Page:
Physical Implications Of Sexual Assault Trauma We Rarely Talk About

Amrita Paul
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Physical Implications Sexual Assault Trauma

In her testimony against the swearing-in of Brett Kavanaugh as a Supreme Court judge, Dr Christine Blasey Ford painfully admitted, “I don’t have all the answers, and I don’t remember as much as I would like to. But the details about that night that bring me here today are ones I will never forget. They have been seared into my memory and have haunted me episodically as an adult.”


I can never forget the first time I was groped as a 13-year-old while walking down a quiet street one evening. The numbing guilt, the constant wondering as to what I had done for a stranger to harass me and invade my private space so conveniently. It goes without saying that this singular experience made me resentful of the space I occupied and overtly suspicious of the intentions of the other sex.

We have often spoken about the psychological ramifications of sexual assault, but illustrator and poet Priyanka Paul recently took to Twitter to share how repeated instances of such violence has affected her physical self.

The 20-year-old started by saying that she has never felt any sensation in breasts and although she was okay to dismiss it as something a lot of women go through, a part of her wondered why that is the case – “I genuinely thought I was just a biological screw-up, always felt lacking, we as a culture put so much of a woman’s worth into her breasts, also I really wanted to feel how boob-related oral sex felt like, I just couldn’t feel anything. Touch my hand, touch my boob, same feeling…”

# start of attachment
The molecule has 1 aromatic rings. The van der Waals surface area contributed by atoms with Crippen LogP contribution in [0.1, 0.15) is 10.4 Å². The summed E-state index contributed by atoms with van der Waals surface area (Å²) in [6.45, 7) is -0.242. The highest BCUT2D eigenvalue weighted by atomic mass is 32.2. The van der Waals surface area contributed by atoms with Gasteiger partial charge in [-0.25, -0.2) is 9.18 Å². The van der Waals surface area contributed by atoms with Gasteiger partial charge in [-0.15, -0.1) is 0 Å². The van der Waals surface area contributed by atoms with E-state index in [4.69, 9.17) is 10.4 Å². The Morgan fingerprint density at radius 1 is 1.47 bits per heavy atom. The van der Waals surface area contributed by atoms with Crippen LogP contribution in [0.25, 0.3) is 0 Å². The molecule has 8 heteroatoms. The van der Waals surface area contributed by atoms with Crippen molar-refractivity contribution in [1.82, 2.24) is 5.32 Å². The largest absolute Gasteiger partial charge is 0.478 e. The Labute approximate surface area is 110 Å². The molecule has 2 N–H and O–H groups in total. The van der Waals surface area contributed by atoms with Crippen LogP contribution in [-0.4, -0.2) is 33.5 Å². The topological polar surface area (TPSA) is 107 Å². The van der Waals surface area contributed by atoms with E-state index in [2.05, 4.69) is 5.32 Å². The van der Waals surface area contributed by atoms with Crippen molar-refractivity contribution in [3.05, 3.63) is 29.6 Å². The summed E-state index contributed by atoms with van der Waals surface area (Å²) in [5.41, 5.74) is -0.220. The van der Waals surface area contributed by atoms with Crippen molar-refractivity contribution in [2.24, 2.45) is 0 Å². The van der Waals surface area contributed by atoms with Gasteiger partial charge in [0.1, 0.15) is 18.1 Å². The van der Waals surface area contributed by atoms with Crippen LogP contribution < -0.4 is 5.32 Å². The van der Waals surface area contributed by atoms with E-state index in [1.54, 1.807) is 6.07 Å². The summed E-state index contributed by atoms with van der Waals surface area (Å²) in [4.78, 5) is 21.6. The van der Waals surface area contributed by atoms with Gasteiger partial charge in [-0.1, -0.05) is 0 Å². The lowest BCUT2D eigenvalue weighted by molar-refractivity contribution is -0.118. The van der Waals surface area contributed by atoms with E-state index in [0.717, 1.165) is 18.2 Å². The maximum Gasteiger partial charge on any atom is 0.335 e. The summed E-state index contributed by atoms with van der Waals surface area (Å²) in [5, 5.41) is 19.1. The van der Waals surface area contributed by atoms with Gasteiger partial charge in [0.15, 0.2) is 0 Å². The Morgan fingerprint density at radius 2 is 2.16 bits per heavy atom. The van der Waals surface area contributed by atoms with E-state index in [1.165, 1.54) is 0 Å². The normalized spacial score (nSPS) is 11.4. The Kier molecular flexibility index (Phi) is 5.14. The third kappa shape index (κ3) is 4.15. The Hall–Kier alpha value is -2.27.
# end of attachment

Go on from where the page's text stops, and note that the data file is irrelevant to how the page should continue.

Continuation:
And only last year was she able to join the dots and find out that the numbness in the breasts was an effect of sexual assault trauma, more specifically childhood sexual assault trauma. Some victims of rape are unable to feel any sensation in their vagina because of the horrific ordeal they went through. As she plainly puts, “Your body shuts down.”

Priyanka recounts that she was sexually assaulted by a classmate from ages 13-15, “The subject of assault mostly being my breasts. He’d grope me in public, in the classroom, ask his friends to do it as well. Please note I also got slut shamed for this."

"My aunt was telling her therapist about me, about how I got a piercing in one of my nipples and her therapist said that this was a common trend among sexual assault trauma patients. I was desperate to see if I could feel anything at all, willing to stab my own tits with a needle,” Priyanka narrates.


She elaborates that the entire purpose of sharing her experience is because people are still not eager to take sexual assault trauma seriously – that the implications are just not limited to mental health. And most importantly to point out that while it was still happening, not a single authority from her school did anything to help her out.

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The society has been insistent on women to pride themselves on physical aspects such as their breasts which are incredulously sexualised and fetishised, “but every time I look at my breasts, it takes me back to what that boy did to me, what he took away from me,” Priyanka adds.

With the lack of sex education in schools and most parents being hesitant to talk to their children, especially young boys about consent and safe sex, many turn to mainstream porn (where women are ceaselessly objectified in unrealistic situations) to find their answers. This results in a skewed perception of what desire is and what sex entails, leading to an extremely pervasive culture in schools (among other places) where boys and men are unable to take ‘no’ for an answer.

Towards the end of the thread, Priyanka says, “What also fucking hurts is having not known for so long why my body is the way it is, and then to have to revisit your past trauma to be even able to function.”

While many on Twitter lauded her bravery and some resonated with what she went through, it’s important that we also have this conversation in real lives. That children are informed about sex in a way that doesn’t shame them for being curious, that they are able to confide in adults if ever they are violated without feeling an iota of guilt.

Our children deserve better.

mental health sex education sexual violence Priyanka Paul Brett Kavanaugh Dr. Christine Blasey Ford